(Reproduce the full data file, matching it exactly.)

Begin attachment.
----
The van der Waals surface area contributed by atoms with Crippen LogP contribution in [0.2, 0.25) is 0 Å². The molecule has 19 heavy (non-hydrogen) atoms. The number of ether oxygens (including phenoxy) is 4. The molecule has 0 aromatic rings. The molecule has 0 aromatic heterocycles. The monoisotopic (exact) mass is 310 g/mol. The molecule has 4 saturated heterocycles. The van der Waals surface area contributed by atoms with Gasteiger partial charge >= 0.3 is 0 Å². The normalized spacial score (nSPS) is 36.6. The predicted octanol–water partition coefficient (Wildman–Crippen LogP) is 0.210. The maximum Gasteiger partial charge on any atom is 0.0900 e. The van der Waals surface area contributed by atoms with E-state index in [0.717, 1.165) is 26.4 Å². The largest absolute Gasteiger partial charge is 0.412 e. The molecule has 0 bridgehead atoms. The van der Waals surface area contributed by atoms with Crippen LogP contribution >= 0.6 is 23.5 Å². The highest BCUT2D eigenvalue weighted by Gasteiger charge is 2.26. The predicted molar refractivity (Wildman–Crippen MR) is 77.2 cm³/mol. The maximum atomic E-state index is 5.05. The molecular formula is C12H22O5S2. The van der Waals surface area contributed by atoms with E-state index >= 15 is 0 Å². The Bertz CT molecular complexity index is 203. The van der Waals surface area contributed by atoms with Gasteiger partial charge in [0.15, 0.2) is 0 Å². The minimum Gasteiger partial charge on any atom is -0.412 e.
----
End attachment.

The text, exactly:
The van der Waals surface area contributed by atoms with Crippen LogP contribution in [0.2, 0.25) is 0 Å². The molecule has 19 heavy (non-hydrogen) atoms. The number of ether oxygens (including phenoxy) is 4. The molecule has 0 aromatic rings. The molecule has 0 aromatic heterocycles. The monoisotopic (exact) mass is 310 g/mol. The molecule has 4 saturated heterocycles. The van der Waals surface area contributed by atoms with Gasteiger partial charge >= 0.3 is 0 Å². The normalized spacial score (nSPS) is 36.6. The predicted octanol–water partition coefficient (Wildman–Crippen LogP) is 0.210. The maximum Gasteiger partial charge on any atom is 0.0900 e. The van der Waals surface area contributed by atoms with E-state index in [0.717, 1.165) is 26.4 Å². The largest absolute Gasteiger partial charge is 0.412 e. The molecule has 0 bridgehead atoms. The van der Waals surface area contributed by atoms with Crippen LogP contribution >= 0.6 is 23.5 Å². The highest BCUT2D eigenvalue weighted by Gasteiger charge is 2.26. The predicted molar refractivity (Wildman–Crippen MR) is 77.2 cm³/mol. The maximum atomic E-state index is 5.05. The molecular formula is C12H22O5S2. The van der Waals surface area contributed by atoms with E-state index >= 15 is 0 Å². The Bertz CT molecular complexity index is 203. The van der Waals surface area contributed by atoms with Gasteiger partial charge in [0.15, 0.2) is 0 Å². The minimum Gasteiger partial charge on any atom is -0.412 e.